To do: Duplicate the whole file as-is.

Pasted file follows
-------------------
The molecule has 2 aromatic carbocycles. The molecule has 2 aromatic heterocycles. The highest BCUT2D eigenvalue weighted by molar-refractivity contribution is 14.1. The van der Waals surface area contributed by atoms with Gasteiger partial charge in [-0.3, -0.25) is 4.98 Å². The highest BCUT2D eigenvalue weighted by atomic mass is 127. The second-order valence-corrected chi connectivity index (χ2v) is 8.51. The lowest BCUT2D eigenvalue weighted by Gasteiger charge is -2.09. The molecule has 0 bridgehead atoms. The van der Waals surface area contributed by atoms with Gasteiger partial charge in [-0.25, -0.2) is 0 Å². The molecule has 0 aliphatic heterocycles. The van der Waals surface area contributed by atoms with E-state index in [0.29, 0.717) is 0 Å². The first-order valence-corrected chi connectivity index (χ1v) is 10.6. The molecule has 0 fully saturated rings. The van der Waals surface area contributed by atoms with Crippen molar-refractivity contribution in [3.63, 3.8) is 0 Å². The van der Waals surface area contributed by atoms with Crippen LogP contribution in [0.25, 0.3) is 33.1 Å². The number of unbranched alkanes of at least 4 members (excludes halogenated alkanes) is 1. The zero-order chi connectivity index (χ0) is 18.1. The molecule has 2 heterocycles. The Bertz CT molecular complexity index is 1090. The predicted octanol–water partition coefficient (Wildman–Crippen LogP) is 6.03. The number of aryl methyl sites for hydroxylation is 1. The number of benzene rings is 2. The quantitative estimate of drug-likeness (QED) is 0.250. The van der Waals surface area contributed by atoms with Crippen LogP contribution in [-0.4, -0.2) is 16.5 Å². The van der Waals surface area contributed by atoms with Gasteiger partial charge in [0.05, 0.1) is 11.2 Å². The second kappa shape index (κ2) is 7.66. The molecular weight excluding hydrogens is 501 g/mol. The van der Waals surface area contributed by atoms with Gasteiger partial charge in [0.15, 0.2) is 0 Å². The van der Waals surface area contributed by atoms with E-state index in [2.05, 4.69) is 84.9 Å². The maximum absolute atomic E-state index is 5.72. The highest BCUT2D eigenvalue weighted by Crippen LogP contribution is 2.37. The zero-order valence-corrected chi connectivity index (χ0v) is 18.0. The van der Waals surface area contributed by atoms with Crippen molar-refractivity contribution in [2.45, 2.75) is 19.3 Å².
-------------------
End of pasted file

The molecule has 2 aromatic carbocycles. The molecule has 2 aromatic heterocycles. The highest BCUT2D eigenvalue weighted by molar-refractivity contribution is 14.1. The van der Waals surface area contributed by atoms with Gasteiger partial charge in [-0.3, -0.25) is 4.98 Å². The highest BCUT2D eigenvalue weighted by atomic mass is 127. The second-order valence-corrected chi connectivity index (χ2v) is 8.51. The lowest BCUT2D eigenvalue weighted by Gasteiger charge is -2.09. The molecule has 0 bridgehead atoms. The van der Waals surface area contributed by atoms with Gasteiger partial charge in [-0.25, -0.2) is 0 Å². The molecule has 0 aliphatic heterocycles. The van der Waals surface area contributed by atoms with E-state index in [0.29, 0.717) is 0 Å². The first-order valence-corrected chi connectivity index (χ1v) is 10.6. The molecule has 0 fully saturated rings. The van der Waals surface area contributed by atoms with Crippen molar-refractivity contribution in [3.63, 3.8) is 0 Å². The van der Waals surface area contributed by atoms with Crippen LogP contribution in [0.25, 0.3) is 33.1 Å². The number of unbranched alkanes of at least 4 members (excludes halogenated alkanes) is 1. The zero-order chi connectivity index (χ0) is 18.1. The molecule has 2 heterocycles. The Bertz CT molecular complexity index is 1090. The predicted octanol–water partition coefficient (Wildman–Crippen LogP) is 6.03. The number of aryl methyl sites for hydroxylation is 1. The number of benzene rings is 2. The quantitative estimate of drug-likeness (QED) is 0.250. The van der Waals surface area contributed by atoms with Crippen LogP contribution in [-0.4, -0.2) is 16.5 Å². The van der Waals surface area contributed by atoms with Gasteiger partial charge in [0.05, 0.1) is 11.2 Å². The second kappa shape index (κ2) is 7.66. The molecular weight excluding hydrogens is 501 g/mol. The van der Waals surface area contributed by atoms with Gasteiger partial charge in [0.15, 0.2) is 0 Å². The van der Waals surface area contributed by atoms with E-state index in [2.05, 4.69) is 84.9 Å². The maximum absolute atomic E-state index is 5.72. The highest BCUT2D eigenvalue weighted by Crippen LogP contribution is 2.37. The zero-order valence-corrected chi connectivity index (χ0v) is 18.0. The van der Waals surface area contributed by atoms with Crippen molar-refractivity contribution in [2.45, 2.75) is 19.3 Å².